“It was an emotional night,” said Jamie Byron after attending the vigil. Fans decorated the park with art, flowers and candles.

Byron, who at 25 is just one year younger than Miller, told Better than the Weekend he started listening to the late rapper as a freshman in college. Miller’s first album became the soundtrack to his first year of college.

“My roommate and I would listen to Blue Slide Park every day freshman year. It was in the background when we’d do homework, just chill, or get ready to go out,” said Byron. “Going through college is a weird time, and Mac’s music made sense to us because he was our age and from our city, so it felt good to hear.

Fans sang along to Miller’s music for hours. Chants of “412” which is the area code of Pittsburgh and “Thank you, Mac” circulated throughout the night, said Byron.

Byron said he had chills when the DJ stopped for the night and the crowd just broke into “Frick Park Market” for one last moment of honor.

RIP, Mac.

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This NBA Star Is Going to Harvard

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Oh, back to school. Back to school — to prove to dad he’s not a fool. Boston Celtics point guard Kyrie Irving is going back to school — and he’s going to Harvard.

Irving is headlining the newest group of athletes to enroll in a Harvard Business School course called “Crossover Into Business,” aimed at helping sports stars maximize their earning potential during and after their playing careers. The baller is joined in the class by Denver Nuggets power forward Paul Millsap and former NFL tight end Martellus Bennett, among others. Longtime NBA forwards Chris Boshand Caron Butler previously completed the program, per Boston.com.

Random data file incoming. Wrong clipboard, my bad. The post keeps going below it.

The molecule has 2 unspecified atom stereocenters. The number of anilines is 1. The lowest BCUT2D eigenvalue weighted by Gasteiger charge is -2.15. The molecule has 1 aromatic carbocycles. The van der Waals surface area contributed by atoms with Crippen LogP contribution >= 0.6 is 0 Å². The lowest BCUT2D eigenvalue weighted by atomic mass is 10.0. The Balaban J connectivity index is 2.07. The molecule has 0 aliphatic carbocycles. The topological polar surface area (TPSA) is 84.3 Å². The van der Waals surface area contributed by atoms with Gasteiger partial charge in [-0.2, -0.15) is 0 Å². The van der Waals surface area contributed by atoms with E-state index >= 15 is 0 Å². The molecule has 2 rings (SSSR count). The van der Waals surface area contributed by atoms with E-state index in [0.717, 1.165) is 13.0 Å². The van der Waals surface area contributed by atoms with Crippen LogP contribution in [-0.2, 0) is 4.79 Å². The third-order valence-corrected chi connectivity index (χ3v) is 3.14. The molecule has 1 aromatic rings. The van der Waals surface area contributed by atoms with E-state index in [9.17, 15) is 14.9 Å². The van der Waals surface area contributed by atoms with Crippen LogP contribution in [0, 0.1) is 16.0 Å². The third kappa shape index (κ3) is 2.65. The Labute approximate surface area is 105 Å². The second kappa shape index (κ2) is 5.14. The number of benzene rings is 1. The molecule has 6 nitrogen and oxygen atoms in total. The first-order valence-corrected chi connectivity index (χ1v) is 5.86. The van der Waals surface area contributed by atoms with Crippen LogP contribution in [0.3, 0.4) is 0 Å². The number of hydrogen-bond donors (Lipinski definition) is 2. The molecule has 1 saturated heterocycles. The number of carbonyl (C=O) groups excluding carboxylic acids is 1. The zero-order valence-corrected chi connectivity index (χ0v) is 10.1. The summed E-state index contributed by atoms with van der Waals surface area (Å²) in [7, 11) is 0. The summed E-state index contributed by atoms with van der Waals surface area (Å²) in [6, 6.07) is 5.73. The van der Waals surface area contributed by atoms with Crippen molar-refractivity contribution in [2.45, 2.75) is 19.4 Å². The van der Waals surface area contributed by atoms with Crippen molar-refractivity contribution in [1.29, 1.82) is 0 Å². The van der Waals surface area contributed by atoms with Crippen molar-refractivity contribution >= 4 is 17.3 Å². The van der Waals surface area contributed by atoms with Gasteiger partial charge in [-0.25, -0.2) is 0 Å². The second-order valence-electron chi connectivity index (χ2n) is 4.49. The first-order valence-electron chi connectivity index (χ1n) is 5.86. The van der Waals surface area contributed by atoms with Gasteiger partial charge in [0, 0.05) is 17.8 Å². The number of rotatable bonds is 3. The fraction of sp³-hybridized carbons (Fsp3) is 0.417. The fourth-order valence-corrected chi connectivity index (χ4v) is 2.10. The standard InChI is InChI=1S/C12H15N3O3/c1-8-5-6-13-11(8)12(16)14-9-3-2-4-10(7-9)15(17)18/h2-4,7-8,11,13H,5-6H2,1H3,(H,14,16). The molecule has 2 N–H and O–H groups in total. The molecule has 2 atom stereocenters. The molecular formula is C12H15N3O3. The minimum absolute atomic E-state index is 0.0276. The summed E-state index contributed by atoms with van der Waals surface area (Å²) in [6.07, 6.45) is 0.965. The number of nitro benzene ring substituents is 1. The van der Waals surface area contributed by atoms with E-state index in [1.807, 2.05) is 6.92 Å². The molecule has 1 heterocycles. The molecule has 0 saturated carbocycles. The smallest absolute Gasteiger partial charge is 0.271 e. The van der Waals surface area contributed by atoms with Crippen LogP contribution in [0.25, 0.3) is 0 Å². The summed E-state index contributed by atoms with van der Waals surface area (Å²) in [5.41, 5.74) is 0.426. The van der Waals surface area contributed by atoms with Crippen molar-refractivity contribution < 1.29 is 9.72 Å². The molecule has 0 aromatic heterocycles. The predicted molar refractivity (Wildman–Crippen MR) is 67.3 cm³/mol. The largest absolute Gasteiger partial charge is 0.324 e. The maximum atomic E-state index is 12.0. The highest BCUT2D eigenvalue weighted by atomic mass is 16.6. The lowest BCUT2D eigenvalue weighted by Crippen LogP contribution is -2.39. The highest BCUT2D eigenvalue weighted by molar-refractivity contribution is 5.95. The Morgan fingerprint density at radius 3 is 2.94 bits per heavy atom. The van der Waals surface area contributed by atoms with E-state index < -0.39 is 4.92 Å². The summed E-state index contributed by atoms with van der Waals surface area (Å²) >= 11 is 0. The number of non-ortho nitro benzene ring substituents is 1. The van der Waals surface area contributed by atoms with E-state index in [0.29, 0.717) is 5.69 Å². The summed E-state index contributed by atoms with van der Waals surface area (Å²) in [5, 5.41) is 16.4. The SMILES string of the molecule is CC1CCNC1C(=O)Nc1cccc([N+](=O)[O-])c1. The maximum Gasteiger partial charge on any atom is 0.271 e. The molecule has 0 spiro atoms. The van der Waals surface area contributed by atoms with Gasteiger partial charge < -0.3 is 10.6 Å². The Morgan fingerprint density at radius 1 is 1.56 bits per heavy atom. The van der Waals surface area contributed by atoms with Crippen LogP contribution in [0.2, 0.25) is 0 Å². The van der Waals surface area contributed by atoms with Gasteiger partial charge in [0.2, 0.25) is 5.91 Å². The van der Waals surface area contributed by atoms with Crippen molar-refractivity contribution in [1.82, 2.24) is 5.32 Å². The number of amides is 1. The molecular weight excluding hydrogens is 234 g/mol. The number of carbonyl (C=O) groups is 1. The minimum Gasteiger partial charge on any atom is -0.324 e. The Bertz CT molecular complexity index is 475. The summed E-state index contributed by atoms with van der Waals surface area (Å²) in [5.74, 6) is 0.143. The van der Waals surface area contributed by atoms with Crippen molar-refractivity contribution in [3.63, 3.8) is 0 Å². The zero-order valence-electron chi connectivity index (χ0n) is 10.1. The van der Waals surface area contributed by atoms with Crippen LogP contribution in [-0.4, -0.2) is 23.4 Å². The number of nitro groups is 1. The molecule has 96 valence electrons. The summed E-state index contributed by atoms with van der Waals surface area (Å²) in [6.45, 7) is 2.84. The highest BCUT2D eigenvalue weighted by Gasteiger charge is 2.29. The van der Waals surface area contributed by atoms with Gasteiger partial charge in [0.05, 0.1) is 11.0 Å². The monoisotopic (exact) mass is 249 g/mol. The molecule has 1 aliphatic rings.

In June, Boston.com asked Irving about his interests away from the basketball court.

“I feel like if I had the same amount of time that I was afforded [for basketball] to learn about business and investments, I think I’d probably be in a pretty different place,” he said. “You just gotta learn as best you can on your own time.”

Taking a course at Harvard is a solid step in that process.

At the same time, Irving is working back from knee surgery that forced him to miss the latter stages of the 2017-18 season, including the playoffs.

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Paul McCartney Says He Masturbated with John Lennon (No, Really)

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I’ll never be able to listen to the line: “I get my with a little help from my friends” the same way again.

Paul McCartney regaled writer Chris Heath in GQ with a story about how he, John Lennon and some of their friends masturbated together before the pair became world-famous members of the Beatles.

McCartney told GQ: “What it was was over at John’s house, and it was just a group of us. And instead of just getting roaring drunk and partying—I don’t even know if we were staying over or anything—we were all just in these chairs, and the lights were out, and somebody started masturbating, so we all did.”

When asked if the “ritual” took place more than once, McCartney said: “I think it was a one-off. Or maybe it was like a two-off. It wasn’t a big thing. But, you know, it was just the kind of thing you didn’t think much of. It was just a group.”

“Yeah, it’s quite raunchy when you think about it,” he acknowledged. “There’s so many things like that from when you’re a kid that you look back on and you’re, ‘Did we do that?’ But it was good harmless fun. It didn’t hurt anyone. Not even Brigitte Bardot.”